# calculus – If \$f(x) = x^n+a_{n-1}x^{n-1}+cdots+a_1x+a_0\$ and \$f(y)leq f(x)\$ for all \$x\$, then there is a number \$b>y\$ such that \$f(b)>f(y)\$

Chapter 7 of Spivak’s Calculus 3rd edition contains what he calls “Three Hard Theorems” and some of their consequences. The given proofs are clear, but one contains a little detail which bothers me. (Note that all “numbers” are real numbers.)

Theorem 11:
Consider the equation $$(*)quad x^n+a_{n-1}x^{n-1}+cdots+a_1x+a_0=c,$$ and suppose $$n$$ is even. Then there is a number $$m$$ such that $$(*)$$ has a solution for $$cgeq m$$ an has no solution for $$c.

Proof: Let $$f(x) = x^n+a_{n-1}x^{n-1}+cdots+a_1x+a_0$$. According to Theorem 10 there is a number $$y$$ such that $$f(y)leq f(x)$$ for all x. Let $$m=f(y)$$. If $$c, then the equation $$(*)$$ obviously has no solution, since the left side always has a value $$geq m$$. If $$c=m$$, then $$(*)$$ has $$y$$ as a solution. Finally, suppose $$c>m$$. Let $$b$$ be a number such that $$b>y$$ and $$f(b)>c$$. Then $$f(y)=m Consequently, by Theorem 4 (Intermediate Value Theorem), there is some number $$x$$ in $$(y,b)$$ such that $$f(x)=c$$, so $$x$$ is a solution of $$(*)$$.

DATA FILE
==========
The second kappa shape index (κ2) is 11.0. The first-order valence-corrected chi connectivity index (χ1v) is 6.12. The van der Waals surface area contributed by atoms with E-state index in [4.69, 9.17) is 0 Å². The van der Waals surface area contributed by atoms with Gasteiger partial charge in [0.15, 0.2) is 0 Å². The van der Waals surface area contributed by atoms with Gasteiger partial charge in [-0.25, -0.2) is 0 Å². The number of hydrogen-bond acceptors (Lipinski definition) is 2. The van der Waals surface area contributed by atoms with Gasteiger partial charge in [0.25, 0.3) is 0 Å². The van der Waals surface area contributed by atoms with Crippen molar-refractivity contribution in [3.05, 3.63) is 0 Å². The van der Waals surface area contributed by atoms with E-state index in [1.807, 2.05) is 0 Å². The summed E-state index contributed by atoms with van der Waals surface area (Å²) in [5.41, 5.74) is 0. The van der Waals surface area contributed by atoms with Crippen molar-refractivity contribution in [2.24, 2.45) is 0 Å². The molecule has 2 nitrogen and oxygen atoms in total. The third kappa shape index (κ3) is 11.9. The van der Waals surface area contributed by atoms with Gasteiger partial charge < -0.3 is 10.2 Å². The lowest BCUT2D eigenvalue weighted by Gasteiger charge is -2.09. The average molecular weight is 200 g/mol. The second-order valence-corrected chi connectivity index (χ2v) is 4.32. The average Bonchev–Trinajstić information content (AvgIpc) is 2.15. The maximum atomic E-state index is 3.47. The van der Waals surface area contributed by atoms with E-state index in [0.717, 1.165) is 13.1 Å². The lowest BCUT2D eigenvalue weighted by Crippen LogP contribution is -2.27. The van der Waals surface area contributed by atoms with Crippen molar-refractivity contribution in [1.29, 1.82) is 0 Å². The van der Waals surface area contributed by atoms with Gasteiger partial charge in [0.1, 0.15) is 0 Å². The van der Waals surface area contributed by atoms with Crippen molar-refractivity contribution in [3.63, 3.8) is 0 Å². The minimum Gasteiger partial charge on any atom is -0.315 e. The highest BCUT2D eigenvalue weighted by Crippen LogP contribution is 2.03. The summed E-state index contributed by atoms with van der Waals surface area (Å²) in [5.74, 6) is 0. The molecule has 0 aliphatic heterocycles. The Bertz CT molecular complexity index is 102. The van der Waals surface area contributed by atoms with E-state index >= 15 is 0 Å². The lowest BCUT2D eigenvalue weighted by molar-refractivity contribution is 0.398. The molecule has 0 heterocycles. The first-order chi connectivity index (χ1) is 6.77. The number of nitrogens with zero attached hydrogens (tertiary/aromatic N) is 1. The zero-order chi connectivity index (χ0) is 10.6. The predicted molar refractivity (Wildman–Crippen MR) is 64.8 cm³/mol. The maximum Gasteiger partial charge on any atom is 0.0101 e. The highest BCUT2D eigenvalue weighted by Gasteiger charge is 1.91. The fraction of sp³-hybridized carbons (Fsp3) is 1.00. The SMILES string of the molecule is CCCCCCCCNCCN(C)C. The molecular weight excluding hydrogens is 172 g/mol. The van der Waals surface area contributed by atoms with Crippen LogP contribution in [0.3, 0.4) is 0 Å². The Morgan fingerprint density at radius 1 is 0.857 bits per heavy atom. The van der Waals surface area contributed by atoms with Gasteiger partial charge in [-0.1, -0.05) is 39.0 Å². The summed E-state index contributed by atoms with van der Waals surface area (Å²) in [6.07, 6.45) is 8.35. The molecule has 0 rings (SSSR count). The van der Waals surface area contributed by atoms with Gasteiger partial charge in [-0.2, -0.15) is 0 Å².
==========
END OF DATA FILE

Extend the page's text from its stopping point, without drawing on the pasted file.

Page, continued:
Maybe I’m missing something he has mentioned previously in an earlier chapter or problem, but how do I know that there exists a number $$b$$ such that $$b>y$$ and $$f(b)>c$$?

I worked out a proof, analogous to the first part of the proof of Theorem 9 of this chapter, that a number b exists if $$f(y)<1$$:

Let $$M=max(1, frac{n|a_{n-1}|}{1-f(y)}, cdots, frac{n|a_{0}|}{1-f(y)} )$$. Then for all $$x$$ with $$|x|>M$$ we have $$f(y)<1+frac{a_{n-1}}{x}+ cdots +frac{a_{0}}{x^n},$$
so $$f(y)leq f(y)x^n

Thus, choose $$b>M$$.

Unfortunately I can’t go any further than that. (The complete proof of Theorem 9 can be found on this site. I can include more details, if needed.)